Red Sox infield prospect Brainer Bonaci is one of 28 minor-leaguers participating in the team’s Winter Warm-Up minicamp this week.
Of the 28 players on hand at the Fenway South complex in Fort Myers, Fla., Bonaci is one of just three prospects the Sox acquired via international free agency.
Boston originally signed Bonaci out of Venezuela for $290,000 in July 2018, making him one of their more expensive additions from a 2018-2019 signing class that included Eduardo Lopez, Wilkelman Gonzalez, and Juan Daniel Encarnacion, among others.
After getting his first taste of pro ball in the Dominican Summer League in 2019, Bonaci had his 2020 season wiped out from under him on account of the COVID-19 pandemic.
While the pandemic halted Minor League Baseball in 2020, Bonaci made the most of his time away from organized activities that summer and subsequently stood out at the Red Sox’ fall instructional league program.
“Bonaci looked the best of the young group of middle infielders in camp,” SoxProspects.com’s director of scouting Ian Cundall wrote in December 2020. “He showed good athleticism and average bat speed with good bat control. He is not the fastest player, but does have the quick twitch athleticism you look for in the middle infield and a solid blend of instincts and physical ability that should allow him to stick at shortstop long-term.”
With the momentum he gained at fall instructs, Bonaci came into 2021 regarded by Baseball America as the No. 19 prospect in Boston’s farm system. In the spring, he broke camp having been assigned to rookie-level Florida Complex League Red Sox.
In 36 games with the FCL Red Sox, the switch-hitting infielder batted a stout .252/.358/.403 (108 wRC+) to go along with 13 doubles, one triple, two home runs, 17 RBIs, 27 runs scored, 12 stolen bases, 21 walks, and 37 strikeouts over 162 plate appearances.
Those numbers may not exactly stand out on paper, but scouts were still impressed with what they saw from Bonaci during his time in Southwest Florida.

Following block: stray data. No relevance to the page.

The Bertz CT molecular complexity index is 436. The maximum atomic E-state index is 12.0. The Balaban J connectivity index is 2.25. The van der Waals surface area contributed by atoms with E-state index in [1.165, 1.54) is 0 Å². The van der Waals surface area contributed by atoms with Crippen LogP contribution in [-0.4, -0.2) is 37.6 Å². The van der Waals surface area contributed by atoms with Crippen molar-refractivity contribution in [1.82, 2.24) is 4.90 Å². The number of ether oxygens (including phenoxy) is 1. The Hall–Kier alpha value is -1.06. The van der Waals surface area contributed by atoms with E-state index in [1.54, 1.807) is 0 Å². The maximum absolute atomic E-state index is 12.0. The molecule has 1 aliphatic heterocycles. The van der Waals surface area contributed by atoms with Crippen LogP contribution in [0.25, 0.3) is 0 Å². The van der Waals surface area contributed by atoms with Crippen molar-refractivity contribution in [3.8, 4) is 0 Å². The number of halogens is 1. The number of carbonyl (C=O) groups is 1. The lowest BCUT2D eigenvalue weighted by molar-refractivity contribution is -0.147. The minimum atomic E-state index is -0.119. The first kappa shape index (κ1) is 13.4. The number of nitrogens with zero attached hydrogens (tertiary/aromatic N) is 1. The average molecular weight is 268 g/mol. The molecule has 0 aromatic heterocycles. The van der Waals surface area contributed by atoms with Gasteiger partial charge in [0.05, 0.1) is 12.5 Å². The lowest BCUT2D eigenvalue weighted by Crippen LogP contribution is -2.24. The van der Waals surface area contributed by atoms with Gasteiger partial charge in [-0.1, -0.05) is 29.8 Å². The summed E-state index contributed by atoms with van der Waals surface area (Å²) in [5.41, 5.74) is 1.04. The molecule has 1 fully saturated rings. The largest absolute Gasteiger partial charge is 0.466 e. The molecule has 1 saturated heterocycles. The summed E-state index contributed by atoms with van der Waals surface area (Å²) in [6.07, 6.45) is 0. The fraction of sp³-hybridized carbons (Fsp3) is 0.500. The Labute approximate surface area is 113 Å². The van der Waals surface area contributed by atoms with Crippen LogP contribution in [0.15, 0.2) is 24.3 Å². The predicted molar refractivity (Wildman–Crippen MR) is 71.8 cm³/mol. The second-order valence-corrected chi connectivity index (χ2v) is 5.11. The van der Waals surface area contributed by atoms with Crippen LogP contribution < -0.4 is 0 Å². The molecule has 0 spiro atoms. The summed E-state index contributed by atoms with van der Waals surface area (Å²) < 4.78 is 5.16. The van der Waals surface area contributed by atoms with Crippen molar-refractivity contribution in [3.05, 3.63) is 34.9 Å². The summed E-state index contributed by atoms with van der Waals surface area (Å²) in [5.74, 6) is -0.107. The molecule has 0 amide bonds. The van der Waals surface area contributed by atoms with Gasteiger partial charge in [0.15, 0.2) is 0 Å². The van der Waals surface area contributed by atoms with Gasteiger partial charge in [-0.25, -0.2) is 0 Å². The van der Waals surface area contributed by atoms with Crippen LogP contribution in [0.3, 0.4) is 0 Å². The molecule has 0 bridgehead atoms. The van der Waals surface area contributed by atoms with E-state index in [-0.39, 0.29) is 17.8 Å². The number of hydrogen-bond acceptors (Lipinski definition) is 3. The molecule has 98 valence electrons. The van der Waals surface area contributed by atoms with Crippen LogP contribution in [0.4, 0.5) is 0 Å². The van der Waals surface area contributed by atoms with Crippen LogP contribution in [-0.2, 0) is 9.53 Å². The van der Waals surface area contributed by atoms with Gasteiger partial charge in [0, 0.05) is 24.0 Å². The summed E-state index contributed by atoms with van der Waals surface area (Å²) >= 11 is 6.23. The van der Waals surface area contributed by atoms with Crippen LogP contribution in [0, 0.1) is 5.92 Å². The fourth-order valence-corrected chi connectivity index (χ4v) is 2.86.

“He has shown advanced pitch recognition skills for his age, but has the tendency to be passive at the plate,” Cundall wrote of Bonaci back in August. “A switch-hitter, he has shown strong feel for hit and contact ability for his age.”
Roughly three weeks before the minor-league season ended, Bonaci received a promotion to Low-A Salem on September 3. In his first exposure to full-season ball, the 19-year-old slashed .224/.269/.327 (63 wRC+) with three doubles, one triple, eight RBIs, five runs scored, three walks, and eight strikeouts across 13 games (52 plate appearances) with Salem to close out the year.
Defensively, Bonaci logged 113 innings at second base and 269 1/3 innings at shortstop between the FCL and Low-A last year. While patrolling second base, he committed just two errors but committed a total of five (all in the FCL) at shortstop.
Despite those miscues, Cundall did note over the summer that Bonaci ” has a strong arm and shows the defensive ability to stick at shortstop” as opposed to moving over to second base.
Bonaci, who turns 20 in July, is currently listed at 5-foot-10 and 164 pounds. The Catia La Mar native is projected by SoxProspects.com to begin the 2022 season where he left off in 2021: Salem.
On that note, the 2022 campaign could prove to be somewhat of a pivotal one for Bonaci, who can become eligible for the Rule 5 Draft for the first time in his career next winter. The Red Sox would need to add him to their 40-man roster to prevent that from happening.
(Picture of Brainer Bonaci: Bryan Green/Flickr)